Expanded HMDA requires attention today

5 steps to help institutions mitigate HMDA risk

Charts on laptopThe Home Mortgage Disclosure Act (HMDA) is the record keeping and reporting mechanism of the Fair Housing Act and the Equal Credit Opportunity Act. Data provided through HMDA is available to the public and used by regulators, consumer groups and the public to monitor lending practices and enforce lending laws. Effective January 1, 2018, lenders are required to collect and report information on 25 new and 14 modified data points, meaning that a total of 110 data points can be required on a single file. The HMDA Loan-Application Register (LAR) will contain 48 fields in 2018.

HMDA information falls into four categories:
  • Information about applicants, borrowers and the underwriting process. This includes Government Monitoring Information (GMI) about race, sex, national origin, ethnicity, and other demographic information
  • Information about the features of the loan such as loan term, interest rate, amortization, and loan type
  • Information about the property securing the loan such a property value, type, and location
  • Unique identifiers about the loan and the lending organization.

Why HMDA needs attention now Many lenders have a false sense of security regarding the new HMDA reporting requirements because they’ve been reporting HMDA data for decades or they are awaiting the current administration to change the requirements. But many institutions don’t have sufficient controls to ensure consistent and appropriate entry and reporting of HMDA data. As the number of required data points has increased, the opportunity for errors has also increased with it.

The good news? While many regulatory challenges confronting financial institutions require sophisticated analysis and judgement, compliance with HMDA simply requires a disciplined, effective data collection and hygiene effort. The bad news? Effective data practices are too often not adhered to by parties involved in the mortgage origination process (e.g., loan brokers, originators, etc.), leading to avoidable errors that can result in enforcement action and civil money penalties. Even if errors are caught and resolved before the institution is exposed to penalties, insufficient attention at the first line of defense creates unnecessary data cleanup responsibilities for compliance personnel, creating risk and inefficiencies that cost the institution time and money.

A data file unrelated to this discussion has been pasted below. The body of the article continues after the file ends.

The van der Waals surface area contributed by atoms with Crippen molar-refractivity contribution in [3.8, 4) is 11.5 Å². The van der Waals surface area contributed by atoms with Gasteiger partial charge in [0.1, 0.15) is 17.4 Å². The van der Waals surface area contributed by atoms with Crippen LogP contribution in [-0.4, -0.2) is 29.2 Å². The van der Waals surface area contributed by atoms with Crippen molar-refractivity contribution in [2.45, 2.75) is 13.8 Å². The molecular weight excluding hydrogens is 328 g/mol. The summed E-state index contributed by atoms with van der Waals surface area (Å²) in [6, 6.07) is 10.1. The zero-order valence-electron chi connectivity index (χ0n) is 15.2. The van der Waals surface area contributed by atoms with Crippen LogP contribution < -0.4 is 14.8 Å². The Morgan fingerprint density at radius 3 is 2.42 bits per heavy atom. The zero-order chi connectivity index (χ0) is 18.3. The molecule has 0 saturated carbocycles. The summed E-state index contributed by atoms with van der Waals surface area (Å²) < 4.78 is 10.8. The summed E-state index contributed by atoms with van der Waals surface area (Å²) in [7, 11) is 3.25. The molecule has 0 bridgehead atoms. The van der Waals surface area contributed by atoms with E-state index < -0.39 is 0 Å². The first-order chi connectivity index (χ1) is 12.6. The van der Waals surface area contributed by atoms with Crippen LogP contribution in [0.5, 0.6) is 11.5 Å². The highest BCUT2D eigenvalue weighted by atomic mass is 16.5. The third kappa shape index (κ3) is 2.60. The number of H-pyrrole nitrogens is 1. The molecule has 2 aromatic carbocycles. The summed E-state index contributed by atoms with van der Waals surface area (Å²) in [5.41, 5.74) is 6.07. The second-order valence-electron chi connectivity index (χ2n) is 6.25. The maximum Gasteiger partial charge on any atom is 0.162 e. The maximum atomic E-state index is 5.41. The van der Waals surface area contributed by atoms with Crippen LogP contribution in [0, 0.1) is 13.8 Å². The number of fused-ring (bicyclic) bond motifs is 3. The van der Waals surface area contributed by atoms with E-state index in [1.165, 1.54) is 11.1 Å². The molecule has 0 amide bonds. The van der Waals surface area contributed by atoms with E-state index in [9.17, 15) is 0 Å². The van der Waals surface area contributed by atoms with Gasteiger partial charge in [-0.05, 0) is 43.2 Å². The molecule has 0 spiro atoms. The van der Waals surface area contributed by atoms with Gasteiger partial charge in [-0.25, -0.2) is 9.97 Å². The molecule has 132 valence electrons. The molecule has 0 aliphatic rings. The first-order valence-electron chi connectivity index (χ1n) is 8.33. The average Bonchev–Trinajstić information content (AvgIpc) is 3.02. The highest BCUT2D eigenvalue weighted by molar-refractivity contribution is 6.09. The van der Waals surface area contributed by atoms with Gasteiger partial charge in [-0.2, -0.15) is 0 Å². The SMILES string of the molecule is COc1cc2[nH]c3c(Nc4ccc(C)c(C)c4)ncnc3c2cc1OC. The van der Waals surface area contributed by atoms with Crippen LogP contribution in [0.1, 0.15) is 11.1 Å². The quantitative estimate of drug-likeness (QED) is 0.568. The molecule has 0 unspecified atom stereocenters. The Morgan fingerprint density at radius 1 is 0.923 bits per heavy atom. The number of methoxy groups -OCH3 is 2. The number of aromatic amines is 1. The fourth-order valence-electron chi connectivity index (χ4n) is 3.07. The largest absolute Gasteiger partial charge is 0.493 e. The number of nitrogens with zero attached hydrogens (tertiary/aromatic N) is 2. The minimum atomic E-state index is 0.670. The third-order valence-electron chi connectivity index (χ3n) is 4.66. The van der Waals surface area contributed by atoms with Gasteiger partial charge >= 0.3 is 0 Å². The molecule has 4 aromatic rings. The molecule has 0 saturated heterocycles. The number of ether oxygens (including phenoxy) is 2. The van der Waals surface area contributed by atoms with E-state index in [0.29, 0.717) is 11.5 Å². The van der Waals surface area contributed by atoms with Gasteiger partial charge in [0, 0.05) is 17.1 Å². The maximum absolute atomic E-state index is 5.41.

5 steps to effective HMDA compliance
  1. Build a strong compliance foundation. Effective HMDA compliance starts with a strong foundation. As part of your foundational effort, identify all record-keeping and record-generating systems and gain buy-in to your approach from top to bottom, starting with the first line of defense, which will be critical in implementing and enforcing the changes necessary to ensure effective HMDA data gathering and reporting. In addition to system identification it is also imperative that responsibilities are defined. These responsibilities can range from daily tasks in the first line of defense all the way to the business line and executive sponsors which have less frequent requirements. It is also critical that the timing of decisions and responses are documented so that the compliance program doesn’t get derailed by one delayed participant who fails to respond.